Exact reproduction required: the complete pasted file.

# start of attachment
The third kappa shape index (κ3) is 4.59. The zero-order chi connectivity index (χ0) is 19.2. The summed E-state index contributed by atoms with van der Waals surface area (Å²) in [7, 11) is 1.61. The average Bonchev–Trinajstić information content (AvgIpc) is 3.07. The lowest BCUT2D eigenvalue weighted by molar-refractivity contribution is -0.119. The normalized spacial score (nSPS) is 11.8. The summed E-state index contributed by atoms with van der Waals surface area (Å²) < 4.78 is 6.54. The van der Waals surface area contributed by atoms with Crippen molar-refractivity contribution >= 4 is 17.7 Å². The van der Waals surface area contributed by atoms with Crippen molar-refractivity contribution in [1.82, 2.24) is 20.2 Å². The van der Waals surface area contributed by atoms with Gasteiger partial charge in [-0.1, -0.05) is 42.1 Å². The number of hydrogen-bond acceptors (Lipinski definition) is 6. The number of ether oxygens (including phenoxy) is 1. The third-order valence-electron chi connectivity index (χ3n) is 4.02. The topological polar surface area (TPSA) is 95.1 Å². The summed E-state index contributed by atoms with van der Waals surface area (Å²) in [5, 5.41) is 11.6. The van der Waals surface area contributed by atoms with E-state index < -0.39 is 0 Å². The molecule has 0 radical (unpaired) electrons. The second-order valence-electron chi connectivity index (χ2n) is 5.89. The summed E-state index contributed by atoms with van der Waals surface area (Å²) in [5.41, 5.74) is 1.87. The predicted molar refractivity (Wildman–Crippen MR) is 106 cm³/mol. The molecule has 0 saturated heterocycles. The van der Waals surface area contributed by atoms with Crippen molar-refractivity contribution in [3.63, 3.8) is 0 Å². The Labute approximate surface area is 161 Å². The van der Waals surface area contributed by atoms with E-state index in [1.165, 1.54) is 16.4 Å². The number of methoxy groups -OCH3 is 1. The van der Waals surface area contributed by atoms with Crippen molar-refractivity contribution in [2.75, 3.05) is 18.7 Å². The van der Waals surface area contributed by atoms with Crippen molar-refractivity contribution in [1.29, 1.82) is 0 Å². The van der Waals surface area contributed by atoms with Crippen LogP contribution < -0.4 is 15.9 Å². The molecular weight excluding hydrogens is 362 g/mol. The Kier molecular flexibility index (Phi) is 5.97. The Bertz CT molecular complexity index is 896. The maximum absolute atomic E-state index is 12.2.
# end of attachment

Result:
The third kappa shape index (κ3) is 4.59. The zero-order chi connectivity index (χ0) is 19.2. The summed E-state index contributed by atoms with van der Waals surface area (Å²) in [7, 11) is 1.61. The average Bonchev–Trinajstić information content (AvgIpc) is 3.07. The lowest BCUT2D eigenvalue weighted by molar-refractivity contribution is -0.119. The normalized spacial score (nSPS) is 11.8. The summed E-state index contributed by atoms with van der Waals surface area (Å²) < 4.78 is 6.54. The van der Waals surface area contributed by atoms with Crippen molar-refractivity contribution >= 4 is 17.7 Å². The van der Waals surface area contributed by atoms with Crippen molar-refractivity contribution in [1.82, 2.24) is 20.2 Å². The van der Waals surface area contributed by atoms with Gasteiger partial charge in [-0.1, -0.05) is 42.1 Å². The number of hydrogen-bond acceptors (Lipinski definition) is 6. The number of ether oxygens (including phenoxy) is 1. The third-order valence-electron chi connectivity index (χ3n) is 4.02. The topological polar surface area (TPSA) is 95.1 Å². The summed E-state index contributed by atoms with van der Waals surface area (Å²) in [5, 5.41) is 11.6. The van der Waals surface area contributed by atoms with E-state index < -0.39 is 0 Å². The molecule has 0 radical (unpaired) electrons. The second-order valence-electron chi connectivity index (χ2n) is 5.89. The summed E-state index contributed by atoms with van der Waals surface area (Å²) in [5.41, 5.74) is 1.87. The predicted molar refractivity (Wildman–Crippen MR) is 106 cm³/mol. The molecule has 0 saturated heterocycles. The van der Waals surface area contributed by atoms with Crippen molar-refractivity contribution in [3.63, 3.8) is 0 Å². The Labute approximate surface area is 161 Å². The van der Waals surface area contributed by atoms with E-state index in [1.165, 1.54) is 16.4 Å². The number of methoxy groups -OCH3 is 1. The van der Waals surface area contributed by atoms with Crippen molar-refractivity contribution in [2.75, 3.05) is 18.7 Å². The van der Waals surface area contributed by atoms with Crippen molar-refractivity contribution in [1.29, 1.82) is 0 Å². The van der Waals surface area contributed by atoms with Crippen LogP contribution < -0.4 is 15.9 Å². The molecular weight excluding hydrogens is 362 g/mol. The Kier molecular flexibility index (Phi) is 5.97. The Bertz CT molecular complexity index is 896. The maximum absolute atomic E-state index is 12.2.